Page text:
Supply chain management (SCM) 2.0 is a broad term that was derived from the introduction and ongoing adoption of Web 2.0 information technology, where web-based technology and business networks play a far more important role in communicating and integrating information. The term was first cited in 2008 by i2 Technologies as the next wave of supply chain business process and technology innovation.
In a nutshell, SCM 2.0 is meant to build upon existing supply chain capability, but with more emphasis on unique process differentiation. The reason for this emphasis is because many supply chains are extended across global regions involving multiple supply, demand or trading partner networks, which has magnified the need for timely dissemination, integration and/or visibility of all forms of information.
In the past, lean manufacturing techniques are in stark contrast to today's rapid speed of business change. This has uncovered needs for far more agile, on-the-fly responses to changes in the state of demand or supply. Previous standardized supply chain packaged software applications were designed to support more sequential demand fulfillment business processes, and making changes to process required costly software changes and modifications.
The next generation of SCM 2.0 addresses the needs for more process agility and broader dissemination of real-time information within global networks with a set of tools directed at knowledge management among cross-functional communities, the sharing and mining of all forms of information, and broader supply chain visibility.
Components anchored in business process management (BPM), electronic workflow and managed software services make it easier to modify or change processes on the fly. Users can literally select from a library of business process workflows, customize to unique needs, and implement within existing IT systems and applications infrastructure.
Here are five tips help you get the most out of SCM 2.0:
Keep a grounded perspective. The potential benefits of SCM 2.0 for business competitive differentiation and agility are enormous, but these technologies are still evolving in terms of overall adoption. Recognize this early adopter phase not only for what it is, but what it will become. There are some companies today who are enjoying the benefits of SCM 2.0 process capability, but first took the time and effort to understand applicability to the business.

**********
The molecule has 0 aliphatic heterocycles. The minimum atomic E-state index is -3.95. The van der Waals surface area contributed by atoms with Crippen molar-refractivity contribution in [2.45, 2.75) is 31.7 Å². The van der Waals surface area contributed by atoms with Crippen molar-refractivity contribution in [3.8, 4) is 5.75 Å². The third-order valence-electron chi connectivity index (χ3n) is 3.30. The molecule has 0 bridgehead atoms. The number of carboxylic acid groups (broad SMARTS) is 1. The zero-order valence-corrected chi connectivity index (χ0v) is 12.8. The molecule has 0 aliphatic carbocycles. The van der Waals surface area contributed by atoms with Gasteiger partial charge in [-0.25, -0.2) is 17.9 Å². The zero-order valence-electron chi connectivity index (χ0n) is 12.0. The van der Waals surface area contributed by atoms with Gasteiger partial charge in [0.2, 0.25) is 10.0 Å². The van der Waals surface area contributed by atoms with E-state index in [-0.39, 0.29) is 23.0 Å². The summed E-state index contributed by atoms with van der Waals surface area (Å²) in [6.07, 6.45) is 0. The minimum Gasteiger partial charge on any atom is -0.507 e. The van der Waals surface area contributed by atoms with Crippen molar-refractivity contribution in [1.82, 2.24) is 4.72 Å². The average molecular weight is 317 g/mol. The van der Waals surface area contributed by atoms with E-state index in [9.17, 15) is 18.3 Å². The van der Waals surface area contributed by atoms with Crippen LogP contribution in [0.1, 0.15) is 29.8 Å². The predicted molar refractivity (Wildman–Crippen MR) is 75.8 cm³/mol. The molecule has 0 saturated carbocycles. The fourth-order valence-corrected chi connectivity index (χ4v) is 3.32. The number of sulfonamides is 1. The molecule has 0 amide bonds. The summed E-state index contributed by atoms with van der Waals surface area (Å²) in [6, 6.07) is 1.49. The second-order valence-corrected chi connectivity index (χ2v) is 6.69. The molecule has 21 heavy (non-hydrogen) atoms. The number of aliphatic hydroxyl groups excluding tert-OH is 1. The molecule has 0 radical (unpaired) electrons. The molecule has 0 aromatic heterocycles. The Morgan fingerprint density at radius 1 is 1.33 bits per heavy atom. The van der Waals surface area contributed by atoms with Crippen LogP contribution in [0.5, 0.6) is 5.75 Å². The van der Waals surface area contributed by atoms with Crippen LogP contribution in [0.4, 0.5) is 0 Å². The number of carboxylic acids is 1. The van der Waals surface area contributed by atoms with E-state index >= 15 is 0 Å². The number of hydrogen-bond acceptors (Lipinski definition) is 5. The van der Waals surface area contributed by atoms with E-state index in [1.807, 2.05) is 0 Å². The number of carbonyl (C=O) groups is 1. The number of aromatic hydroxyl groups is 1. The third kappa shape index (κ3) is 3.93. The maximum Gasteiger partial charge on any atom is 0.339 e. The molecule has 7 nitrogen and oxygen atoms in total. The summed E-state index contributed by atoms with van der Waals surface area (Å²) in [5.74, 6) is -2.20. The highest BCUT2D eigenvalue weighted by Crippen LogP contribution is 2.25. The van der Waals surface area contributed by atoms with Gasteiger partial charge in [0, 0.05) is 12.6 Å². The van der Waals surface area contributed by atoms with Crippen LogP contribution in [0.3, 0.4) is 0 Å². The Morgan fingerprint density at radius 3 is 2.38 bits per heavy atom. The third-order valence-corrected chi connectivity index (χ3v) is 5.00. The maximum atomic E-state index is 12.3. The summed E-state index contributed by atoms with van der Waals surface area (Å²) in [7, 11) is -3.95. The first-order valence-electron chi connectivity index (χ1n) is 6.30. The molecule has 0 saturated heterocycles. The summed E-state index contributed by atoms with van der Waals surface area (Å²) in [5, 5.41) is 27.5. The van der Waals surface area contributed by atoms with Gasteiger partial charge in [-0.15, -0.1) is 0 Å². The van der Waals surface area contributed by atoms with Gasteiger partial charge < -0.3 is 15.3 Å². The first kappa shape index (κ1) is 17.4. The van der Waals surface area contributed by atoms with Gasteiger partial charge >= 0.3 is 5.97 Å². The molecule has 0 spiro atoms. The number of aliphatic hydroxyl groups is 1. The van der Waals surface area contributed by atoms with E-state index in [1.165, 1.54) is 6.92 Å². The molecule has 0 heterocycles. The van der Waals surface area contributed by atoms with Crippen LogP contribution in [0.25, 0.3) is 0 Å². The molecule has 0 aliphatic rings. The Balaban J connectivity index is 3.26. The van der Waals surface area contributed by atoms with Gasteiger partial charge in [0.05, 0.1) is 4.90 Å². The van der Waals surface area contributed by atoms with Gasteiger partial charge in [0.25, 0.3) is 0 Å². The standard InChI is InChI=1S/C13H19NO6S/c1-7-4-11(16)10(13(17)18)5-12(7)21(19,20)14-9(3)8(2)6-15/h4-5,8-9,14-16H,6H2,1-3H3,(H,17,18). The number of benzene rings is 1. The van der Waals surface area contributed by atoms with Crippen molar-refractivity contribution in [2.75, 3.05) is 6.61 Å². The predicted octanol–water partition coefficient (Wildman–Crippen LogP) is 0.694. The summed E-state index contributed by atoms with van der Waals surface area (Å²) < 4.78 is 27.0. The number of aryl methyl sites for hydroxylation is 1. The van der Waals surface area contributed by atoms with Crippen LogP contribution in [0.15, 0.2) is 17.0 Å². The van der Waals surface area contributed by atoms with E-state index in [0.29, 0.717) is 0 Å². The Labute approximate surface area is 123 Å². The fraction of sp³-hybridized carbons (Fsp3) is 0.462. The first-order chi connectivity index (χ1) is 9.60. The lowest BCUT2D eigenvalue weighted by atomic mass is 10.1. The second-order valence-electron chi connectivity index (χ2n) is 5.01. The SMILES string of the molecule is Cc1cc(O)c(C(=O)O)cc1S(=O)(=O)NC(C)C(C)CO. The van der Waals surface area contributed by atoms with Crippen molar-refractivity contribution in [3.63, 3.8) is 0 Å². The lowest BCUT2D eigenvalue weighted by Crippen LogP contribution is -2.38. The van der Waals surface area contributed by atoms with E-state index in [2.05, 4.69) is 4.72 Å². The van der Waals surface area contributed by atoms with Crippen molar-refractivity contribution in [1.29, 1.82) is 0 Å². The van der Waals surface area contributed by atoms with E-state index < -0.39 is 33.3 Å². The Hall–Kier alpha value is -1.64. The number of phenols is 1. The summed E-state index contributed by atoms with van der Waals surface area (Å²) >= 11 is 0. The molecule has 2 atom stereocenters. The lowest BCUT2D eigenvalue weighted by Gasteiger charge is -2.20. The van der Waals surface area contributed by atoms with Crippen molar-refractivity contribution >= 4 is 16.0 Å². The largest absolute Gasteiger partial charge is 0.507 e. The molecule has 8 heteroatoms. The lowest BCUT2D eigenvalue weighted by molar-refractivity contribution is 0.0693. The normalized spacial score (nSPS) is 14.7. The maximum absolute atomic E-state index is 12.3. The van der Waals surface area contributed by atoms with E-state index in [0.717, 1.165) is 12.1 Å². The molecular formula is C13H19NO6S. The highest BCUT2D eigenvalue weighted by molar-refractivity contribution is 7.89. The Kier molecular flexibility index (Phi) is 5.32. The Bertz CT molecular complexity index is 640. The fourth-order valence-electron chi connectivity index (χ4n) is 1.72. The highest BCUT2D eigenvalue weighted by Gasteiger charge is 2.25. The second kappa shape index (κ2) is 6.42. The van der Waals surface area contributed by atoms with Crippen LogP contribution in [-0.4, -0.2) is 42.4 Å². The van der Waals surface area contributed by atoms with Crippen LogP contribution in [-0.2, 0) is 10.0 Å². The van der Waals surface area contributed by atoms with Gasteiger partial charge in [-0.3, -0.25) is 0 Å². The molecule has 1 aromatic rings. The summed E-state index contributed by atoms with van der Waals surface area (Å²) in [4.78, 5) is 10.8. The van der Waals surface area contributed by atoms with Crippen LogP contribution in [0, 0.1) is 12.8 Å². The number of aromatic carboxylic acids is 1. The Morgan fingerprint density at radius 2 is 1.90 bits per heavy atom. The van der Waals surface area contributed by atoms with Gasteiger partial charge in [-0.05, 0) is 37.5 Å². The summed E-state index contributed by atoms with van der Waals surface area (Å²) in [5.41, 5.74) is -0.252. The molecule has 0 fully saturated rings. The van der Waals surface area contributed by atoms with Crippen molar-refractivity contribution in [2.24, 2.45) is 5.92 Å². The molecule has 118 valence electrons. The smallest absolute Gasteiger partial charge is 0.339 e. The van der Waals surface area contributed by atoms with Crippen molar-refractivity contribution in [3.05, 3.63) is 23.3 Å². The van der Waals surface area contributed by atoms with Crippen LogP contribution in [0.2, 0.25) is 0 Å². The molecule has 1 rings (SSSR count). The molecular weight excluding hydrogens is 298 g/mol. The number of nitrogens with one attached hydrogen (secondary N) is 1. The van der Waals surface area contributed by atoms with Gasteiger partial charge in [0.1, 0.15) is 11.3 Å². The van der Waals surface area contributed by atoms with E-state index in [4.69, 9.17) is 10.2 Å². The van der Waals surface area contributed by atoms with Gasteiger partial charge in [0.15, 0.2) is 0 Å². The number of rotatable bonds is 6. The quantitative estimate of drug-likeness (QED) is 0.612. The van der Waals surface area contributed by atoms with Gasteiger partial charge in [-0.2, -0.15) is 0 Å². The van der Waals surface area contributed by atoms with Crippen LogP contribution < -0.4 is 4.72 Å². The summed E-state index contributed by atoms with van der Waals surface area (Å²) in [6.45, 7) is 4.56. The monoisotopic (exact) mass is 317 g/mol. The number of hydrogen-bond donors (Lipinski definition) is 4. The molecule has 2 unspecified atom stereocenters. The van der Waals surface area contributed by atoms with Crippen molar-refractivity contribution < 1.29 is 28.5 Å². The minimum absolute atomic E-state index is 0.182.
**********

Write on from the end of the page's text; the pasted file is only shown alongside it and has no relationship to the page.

Establish a direction and seek capabilities. Technology vendors provide different meanings and connotations to the term SCM 2.0. Identify your business and supporting supply chain process needs first, in the context of required capability and differentiation. Insure that supply chain technology vendors or service providers respond to your specific requirements in the context of your vision and process deployment needs. Your context should include a mapping of key process capability needs and buying or contracting for long-term capability in systems enablement.
Do your homework. Many of the components to SCM 2.0 are built around today's more advanced service-oriented architecture (SOA) software technology or Web services platforms. Many of the major ERP players are making transition to these platforms, but there are implications for upgrade. Specialty or so-called best-of-breed vendors may already provide SOA platform technology, or may have extensions to older applications. Certain supply chain processes can be more quickly enabled with SCM 2.0 technology when acquired via a hosted or Software as a Service (SaaS) deployment, where users utilize a SCM 2.0 platform provided and maintained by that vendor. Seek out early adopter organizations or systems integrators who have demonstrated experience in implementing components of SCM 2.0. Nurture a two-way sharing of best practice knowledge and learning.
Across the board training. Leveraging SCM 2.0 implies a different set of skills. Application users will need to be more grounded and trained in the use of BPM and automated workflow applications. Supply chain cross-functional teams will need to be intimate with Web 2.0 concepts of information, best practice or knowledge sharing. IT support groups need to be up-to-speed with newer application-to-application and information integration architectures such as SAP's Netweaver, Oracle Fusion Middleware, or Microsoft .NET integration components.
- Manage scope. As with any other broad change, insure that the overall journey to SCM 2.0 capability is implemented by carefully managing the scope of the project. Have a long-term direction and define the journey in manageable steps that supply chain teams can absorb and control.
About the author: Bob Ferrari is the Managing Director of the Ferrari Consulting and Research Group LLC, a supply chain business process and technology consultant firm, and is the creator and Executive Editor of the Supply Chain Matters internet blog.
This was first published in December 2009